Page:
The plaintiffs claim that if the water is taken under the Endangered Species Act, the fifth amendment of the U.S. Constitution requires payment of compensation for the water right, a form. In the drought summer ofa simmering conflict between agricultural and environmental interests in southern Oregon’s Upper Klamath Basin turned into a guerrilla war of protests, vandalism, and apocalyptic rhetoric when the federal Bureau of Reclamation shut down the headgates of the Klamath Project to conserve water needed by endangered : One of the documents you cite frequently for various points is the OSU/UC Davis report “Water Allocation in the Klamath Reclamation Project: ”.

This comprehensive compilation of information has many authors with a variety of disciplinary backgrounds and very divergent opinions on some of the important issues. In the drought summer ofa simmering conflict between agricultural and environmental interests in southern Oregon's Upper Klamath Basin turned into a guerrilla war of protests, vandalism, and apocalyptic rhetoric when the federal Bureau of Reclamation shut down the headgates of the Klamath Project to conserve water needed by endangered species.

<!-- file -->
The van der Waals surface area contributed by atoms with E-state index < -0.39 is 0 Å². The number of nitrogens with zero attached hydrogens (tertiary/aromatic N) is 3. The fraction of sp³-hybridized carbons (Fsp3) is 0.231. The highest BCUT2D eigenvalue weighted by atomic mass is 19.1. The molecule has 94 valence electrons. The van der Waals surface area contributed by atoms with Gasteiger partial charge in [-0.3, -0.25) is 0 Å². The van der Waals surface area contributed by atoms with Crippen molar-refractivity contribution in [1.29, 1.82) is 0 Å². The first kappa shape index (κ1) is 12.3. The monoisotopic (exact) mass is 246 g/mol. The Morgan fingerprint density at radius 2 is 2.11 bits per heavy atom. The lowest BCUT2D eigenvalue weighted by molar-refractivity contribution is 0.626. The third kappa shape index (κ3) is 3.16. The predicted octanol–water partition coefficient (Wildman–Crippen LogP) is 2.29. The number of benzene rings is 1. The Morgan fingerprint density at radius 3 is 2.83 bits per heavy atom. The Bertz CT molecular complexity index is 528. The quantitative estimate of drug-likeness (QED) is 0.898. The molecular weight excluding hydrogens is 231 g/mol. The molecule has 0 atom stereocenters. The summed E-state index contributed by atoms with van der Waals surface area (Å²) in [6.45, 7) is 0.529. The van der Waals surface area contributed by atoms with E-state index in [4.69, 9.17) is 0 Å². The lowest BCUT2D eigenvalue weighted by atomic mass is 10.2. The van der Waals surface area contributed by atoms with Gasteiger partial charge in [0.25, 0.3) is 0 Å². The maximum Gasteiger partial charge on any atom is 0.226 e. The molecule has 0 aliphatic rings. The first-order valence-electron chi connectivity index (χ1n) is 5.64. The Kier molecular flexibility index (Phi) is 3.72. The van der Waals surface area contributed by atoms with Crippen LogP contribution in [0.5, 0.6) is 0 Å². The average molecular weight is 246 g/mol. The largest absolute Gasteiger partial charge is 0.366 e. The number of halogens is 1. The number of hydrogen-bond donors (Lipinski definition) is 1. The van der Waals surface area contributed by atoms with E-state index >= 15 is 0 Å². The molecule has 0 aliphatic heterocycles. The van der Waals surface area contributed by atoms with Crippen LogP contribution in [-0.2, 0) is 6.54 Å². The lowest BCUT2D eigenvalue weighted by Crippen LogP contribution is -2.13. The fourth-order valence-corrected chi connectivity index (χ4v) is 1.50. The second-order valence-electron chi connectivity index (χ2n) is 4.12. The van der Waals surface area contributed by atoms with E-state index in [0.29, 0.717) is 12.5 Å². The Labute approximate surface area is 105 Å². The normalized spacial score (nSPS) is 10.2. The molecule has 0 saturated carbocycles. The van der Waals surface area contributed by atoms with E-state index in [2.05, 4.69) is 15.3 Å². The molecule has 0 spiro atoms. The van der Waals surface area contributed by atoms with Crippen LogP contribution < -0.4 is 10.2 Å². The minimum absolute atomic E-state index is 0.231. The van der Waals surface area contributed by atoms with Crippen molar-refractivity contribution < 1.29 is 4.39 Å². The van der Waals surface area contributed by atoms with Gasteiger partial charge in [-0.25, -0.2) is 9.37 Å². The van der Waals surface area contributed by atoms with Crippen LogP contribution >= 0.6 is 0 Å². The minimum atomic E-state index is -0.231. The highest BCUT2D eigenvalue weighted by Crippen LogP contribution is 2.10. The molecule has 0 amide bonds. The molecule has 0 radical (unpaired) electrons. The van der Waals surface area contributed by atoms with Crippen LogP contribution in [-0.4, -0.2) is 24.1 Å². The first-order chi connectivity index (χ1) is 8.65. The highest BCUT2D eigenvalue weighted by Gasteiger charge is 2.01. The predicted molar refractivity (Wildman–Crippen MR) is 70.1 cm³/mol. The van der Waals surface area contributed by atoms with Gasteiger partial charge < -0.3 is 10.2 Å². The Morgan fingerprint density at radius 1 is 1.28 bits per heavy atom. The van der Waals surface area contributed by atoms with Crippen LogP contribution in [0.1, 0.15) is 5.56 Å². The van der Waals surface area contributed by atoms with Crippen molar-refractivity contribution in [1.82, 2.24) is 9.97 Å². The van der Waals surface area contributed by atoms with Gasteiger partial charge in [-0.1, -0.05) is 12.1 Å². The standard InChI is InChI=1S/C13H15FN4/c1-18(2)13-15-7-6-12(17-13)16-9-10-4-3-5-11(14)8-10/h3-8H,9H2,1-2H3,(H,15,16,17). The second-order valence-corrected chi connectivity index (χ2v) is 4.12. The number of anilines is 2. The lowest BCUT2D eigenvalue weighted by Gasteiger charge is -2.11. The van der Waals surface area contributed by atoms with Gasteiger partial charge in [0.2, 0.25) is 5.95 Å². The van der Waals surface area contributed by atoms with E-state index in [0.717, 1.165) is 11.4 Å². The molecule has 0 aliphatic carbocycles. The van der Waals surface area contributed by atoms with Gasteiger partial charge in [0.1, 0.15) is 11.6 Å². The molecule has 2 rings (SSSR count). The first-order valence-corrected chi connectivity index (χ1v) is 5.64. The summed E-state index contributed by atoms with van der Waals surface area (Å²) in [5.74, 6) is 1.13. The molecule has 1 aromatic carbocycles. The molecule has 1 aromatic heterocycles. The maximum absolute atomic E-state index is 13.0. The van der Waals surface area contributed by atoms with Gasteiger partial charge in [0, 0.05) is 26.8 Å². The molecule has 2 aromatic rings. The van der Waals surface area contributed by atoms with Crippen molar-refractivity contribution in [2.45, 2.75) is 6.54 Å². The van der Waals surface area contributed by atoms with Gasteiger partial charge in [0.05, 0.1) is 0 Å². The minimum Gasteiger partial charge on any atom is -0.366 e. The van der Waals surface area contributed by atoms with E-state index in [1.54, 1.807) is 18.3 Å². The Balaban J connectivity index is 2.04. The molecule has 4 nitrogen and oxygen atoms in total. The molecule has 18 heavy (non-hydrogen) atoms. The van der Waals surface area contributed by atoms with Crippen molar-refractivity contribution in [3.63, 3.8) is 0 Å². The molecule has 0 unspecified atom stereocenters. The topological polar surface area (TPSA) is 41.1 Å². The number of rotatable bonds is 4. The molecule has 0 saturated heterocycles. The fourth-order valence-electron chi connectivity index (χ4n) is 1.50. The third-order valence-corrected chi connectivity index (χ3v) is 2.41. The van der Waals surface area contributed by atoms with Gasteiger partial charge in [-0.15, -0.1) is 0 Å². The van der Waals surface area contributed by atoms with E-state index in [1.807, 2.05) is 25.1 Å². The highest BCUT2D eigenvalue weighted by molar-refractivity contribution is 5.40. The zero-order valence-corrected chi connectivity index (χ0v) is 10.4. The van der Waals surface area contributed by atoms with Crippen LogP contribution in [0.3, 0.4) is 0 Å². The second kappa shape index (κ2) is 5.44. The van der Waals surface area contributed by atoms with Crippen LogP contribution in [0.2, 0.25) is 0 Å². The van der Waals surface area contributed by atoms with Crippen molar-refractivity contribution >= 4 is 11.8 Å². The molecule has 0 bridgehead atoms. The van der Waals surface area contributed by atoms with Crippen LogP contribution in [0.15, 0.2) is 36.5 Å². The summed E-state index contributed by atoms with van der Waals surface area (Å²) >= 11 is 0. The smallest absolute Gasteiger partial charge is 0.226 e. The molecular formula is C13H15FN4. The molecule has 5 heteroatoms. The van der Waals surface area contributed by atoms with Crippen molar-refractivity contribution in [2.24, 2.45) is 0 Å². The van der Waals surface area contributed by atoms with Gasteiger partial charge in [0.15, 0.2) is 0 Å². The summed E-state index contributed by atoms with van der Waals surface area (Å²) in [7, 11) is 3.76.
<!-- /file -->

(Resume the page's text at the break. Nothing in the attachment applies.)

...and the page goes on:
Relationships between Lost River and shortnose sucker biology and management of Upper Klamath Lake, pp.IN Braunworth, W. S., Jr., T. Welch and R. Hathaway (eds.) Water allocation in the Klamath Reclamation Project, an assessment of natural resource, economic, social, and institutional issues with a focus on the Upper Klamath Basin.

Water War in the Klamath Basin: Macho Law, Combat Biology, and Dirty Politics [Holly D. Doremus and A. Dan Tarlock]. In the drought summer ofa simmering conflict between agricultural and environmental interests in southern Oregon’s Upper Klam.